Top Skills for a Data Scientist – 2019

Synopsis

We look at the top key skills required for a data scientist updated for 2019. We do so by gathering 2000 job posts and using text mining to retrieve information. We also use algorithms to find out how each skill is related to another. Finally, we look at implications of identifying the in-demand skills that will effect the workforce and economy. Read More “Top Skills for a Data Scientist – 2019”

Open Data Day: Code and the City

I was a participant in a hackathon called Code and the City. The event was held in celebration of Open Data Day. Along with industry sponsors like Soti, Amazon, Microsoft and Cisco, the event sponsors included the City of Mississauga and Sheridan College.

codeandthecity

The idea was to answer a problem set that would benefit the City of Mississauga with a population of almost 800,000 using open data:

How can Mississauga gain greater awareness and engagement with the community in a digital environment?

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Wearable Fitness Tracker Predictive Modeling

Synopsis

This report was created for a Canadian startup that builds wearable fitness trackers used in gyms and an accompanying mobile application. My solution yielded the best actual results among all report submissions from select individuals with highly qualified backgrounds. Some of the code has intentionally been removed.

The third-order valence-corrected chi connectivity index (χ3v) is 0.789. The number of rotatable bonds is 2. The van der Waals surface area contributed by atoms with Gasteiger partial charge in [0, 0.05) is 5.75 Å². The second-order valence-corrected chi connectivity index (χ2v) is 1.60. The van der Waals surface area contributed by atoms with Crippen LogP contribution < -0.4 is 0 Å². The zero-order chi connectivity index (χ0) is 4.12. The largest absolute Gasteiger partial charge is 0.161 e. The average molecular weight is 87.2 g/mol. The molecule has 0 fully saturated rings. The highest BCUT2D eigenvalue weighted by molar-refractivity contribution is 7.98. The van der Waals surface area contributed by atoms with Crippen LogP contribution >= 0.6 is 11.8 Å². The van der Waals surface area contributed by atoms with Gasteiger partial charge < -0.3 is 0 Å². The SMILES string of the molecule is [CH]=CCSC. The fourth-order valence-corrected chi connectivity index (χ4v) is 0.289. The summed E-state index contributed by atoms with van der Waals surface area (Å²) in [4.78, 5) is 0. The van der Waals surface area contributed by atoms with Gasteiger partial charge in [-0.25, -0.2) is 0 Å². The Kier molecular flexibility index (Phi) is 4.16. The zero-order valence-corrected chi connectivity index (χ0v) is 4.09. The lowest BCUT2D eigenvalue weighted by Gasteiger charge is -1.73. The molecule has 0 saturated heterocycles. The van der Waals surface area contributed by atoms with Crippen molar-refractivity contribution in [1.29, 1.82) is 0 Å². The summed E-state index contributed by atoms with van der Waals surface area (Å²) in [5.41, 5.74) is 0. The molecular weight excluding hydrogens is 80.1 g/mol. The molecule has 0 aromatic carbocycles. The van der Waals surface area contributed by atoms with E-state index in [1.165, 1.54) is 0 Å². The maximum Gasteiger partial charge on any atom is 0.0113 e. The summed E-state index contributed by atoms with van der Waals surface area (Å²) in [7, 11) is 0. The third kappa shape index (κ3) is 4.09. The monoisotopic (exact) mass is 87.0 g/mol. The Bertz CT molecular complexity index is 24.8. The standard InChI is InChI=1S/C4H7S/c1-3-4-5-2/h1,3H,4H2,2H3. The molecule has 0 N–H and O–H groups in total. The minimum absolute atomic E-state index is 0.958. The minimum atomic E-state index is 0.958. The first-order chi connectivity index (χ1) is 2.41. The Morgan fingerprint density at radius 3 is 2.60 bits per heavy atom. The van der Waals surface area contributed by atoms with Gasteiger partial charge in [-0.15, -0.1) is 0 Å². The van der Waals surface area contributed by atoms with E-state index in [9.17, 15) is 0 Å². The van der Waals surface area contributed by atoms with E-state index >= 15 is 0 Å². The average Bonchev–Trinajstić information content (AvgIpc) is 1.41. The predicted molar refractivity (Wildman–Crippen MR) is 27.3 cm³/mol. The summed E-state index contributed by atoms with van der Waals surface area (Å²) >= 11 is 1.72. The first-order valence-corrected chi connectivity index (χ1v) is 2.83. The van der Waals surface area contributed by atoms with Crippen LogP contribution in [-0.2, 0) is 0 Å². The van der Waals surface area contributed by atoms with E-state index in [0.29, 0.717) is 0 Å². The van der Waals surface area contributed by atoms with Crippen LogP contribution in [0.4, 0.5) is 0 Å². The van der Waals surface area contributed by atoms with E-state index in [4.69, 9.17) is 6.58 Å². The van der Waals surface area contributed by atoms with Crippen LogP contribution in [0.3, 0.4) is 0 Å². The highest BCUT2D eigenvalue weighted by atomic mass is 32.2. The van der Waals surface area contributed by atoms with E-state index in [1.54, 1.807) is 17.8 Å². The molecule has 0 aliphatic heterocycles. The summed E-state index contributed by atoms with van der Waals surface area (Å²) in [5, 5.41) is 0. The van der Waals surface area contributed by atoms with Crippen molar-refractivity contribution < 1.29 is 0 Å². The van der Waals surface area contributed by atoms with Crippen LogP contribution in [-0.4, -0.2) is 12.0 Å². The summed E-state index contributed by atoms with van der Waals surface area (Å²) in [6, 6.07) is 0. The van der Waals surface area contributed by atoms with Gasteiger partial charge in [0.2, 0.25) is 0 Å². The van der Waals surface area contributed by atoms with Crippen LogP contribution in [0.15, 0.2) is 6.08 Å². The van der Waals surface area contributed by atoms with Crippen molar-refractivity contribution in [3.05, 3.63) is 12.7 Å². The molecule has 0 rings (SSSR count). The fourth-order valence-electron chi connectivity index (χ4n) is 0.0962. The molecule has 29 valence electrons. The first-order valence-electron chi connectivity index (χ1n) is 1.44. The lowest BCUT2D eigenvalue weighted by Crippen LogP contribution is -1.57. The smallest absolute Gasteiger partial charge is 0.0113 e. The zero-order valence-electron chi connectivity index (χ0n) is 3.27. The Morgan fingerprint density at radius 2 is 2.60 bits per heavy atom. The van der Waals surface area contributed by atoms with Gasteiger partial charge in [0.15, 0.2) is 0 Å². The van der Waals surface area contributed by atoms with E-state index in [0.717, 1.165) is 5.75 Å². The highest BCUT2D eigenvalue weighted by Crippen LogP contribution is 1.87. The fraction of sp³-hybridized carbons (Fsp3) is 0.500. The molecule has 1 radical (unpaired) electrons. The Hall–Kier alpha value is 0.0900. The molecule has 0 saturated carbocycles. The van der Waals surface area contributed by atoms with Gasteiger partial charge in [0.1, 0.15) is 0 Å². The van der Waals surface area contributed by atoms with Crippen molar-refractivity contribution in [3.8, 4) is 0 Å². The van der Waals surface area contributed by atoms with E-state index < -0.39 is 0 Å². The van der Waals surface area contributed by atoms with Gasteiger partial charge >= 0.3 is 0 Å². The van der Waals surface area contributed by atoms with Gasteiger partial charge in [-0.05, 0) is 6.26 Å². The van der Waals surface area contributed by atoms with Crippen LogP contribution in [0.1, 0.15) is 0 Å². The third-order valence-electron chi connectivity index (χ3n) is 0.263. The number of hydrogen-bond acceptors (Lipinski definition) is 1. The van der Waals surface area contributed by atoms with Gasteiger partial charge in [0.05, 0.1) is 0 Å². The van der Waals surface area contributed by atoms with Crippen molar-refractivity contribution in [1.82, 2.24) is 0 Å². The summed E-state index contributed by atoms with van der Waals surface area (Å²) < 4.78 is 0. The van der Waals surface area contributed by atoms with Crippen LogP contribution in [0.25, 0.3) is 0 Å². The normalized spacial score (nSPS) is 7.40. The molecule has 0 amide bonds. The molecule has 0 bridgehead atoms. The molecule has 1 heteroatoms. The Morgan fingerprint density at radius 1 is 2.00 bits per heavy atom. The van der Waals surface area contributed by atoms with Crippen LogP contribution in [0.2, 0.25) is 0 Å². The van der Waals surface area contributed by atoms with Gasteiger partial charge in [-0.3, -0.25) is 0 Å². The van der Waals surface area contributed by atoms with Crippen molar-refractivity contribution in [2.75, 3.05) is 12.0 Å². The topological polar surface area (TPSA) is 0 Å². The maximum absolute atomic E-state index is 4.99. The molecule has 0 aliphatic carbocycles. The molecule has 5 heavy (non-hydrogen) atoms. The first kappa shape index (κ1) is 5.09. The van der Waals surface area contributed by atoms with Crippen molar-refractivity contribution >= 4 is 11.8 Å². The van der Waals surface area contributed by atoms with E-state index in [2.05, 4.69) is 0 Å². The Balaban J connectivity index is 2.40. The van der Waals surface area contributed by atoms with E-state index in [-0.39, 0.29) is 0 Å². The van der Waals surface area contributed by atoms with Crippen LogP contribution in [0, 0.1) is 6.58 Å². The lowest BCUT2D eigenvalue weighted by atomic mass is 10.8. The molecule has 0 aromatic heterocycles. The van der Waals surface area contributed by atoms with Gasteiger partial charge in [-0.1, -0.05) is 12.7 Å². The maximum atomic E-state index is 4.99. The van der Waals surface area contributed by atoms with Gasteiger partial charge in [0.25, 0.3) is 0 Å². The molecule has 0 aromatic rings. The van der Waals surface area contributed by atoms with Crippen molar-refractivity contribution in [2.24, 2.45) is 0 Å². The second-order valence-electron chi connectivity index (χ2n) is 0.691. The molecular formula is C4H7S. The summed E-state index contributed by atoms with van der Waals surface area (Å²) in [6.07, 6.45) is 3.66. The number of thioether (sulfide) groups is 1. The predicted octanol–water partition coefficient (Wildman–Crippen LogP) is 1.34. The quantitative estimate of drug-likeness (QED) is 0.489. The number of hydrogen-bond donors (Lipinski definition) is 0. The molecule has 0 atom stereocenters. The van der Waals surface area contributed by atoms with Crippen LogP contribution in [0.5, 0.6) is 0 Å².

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Human Activity Recognition and Machine Learning

Synopsis

Human Activity Recognition is emerging as a new field where wearable devices are commonly used to quantify the amount of time an activity is performed. In our analysis, we instead look at how well weight lifting exercises were performed in a study. Each individual in the experiment had various accelerometer data collected from devices on different parts of the body while performing barbell exercises in five different ways. We developed machine learning algorithms that predict the way they were performed based on accelerometer data. Our final model that gave us a 100% In Sample accuracy and a 99.0% Out of Sample accuracy was the random forest algorithm with a 10-fold cross-validation repeated 5 times.

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Parallelize Machine Learning in R with Multi-Core CPUs

R supports parallel computations with the core parallel package. What the doParallel package does is provide a backend while utilizing the core parallel package. The caret package is used for developing and testing machine learning models in R. This package as well as others like plyr support multicore CPU speedups if a parallel backend is registered before the supported instructions are called.

The train instruction of the caret package has built-in support for parallel backends, but you have to call and set it up. If you don’t register a backend, train will resort to single-core computations. With a registered parallel backend, any caret model training will use multi-cores of the CPU, since by default the trainControl argument is already set as allowParallel=TRUE.
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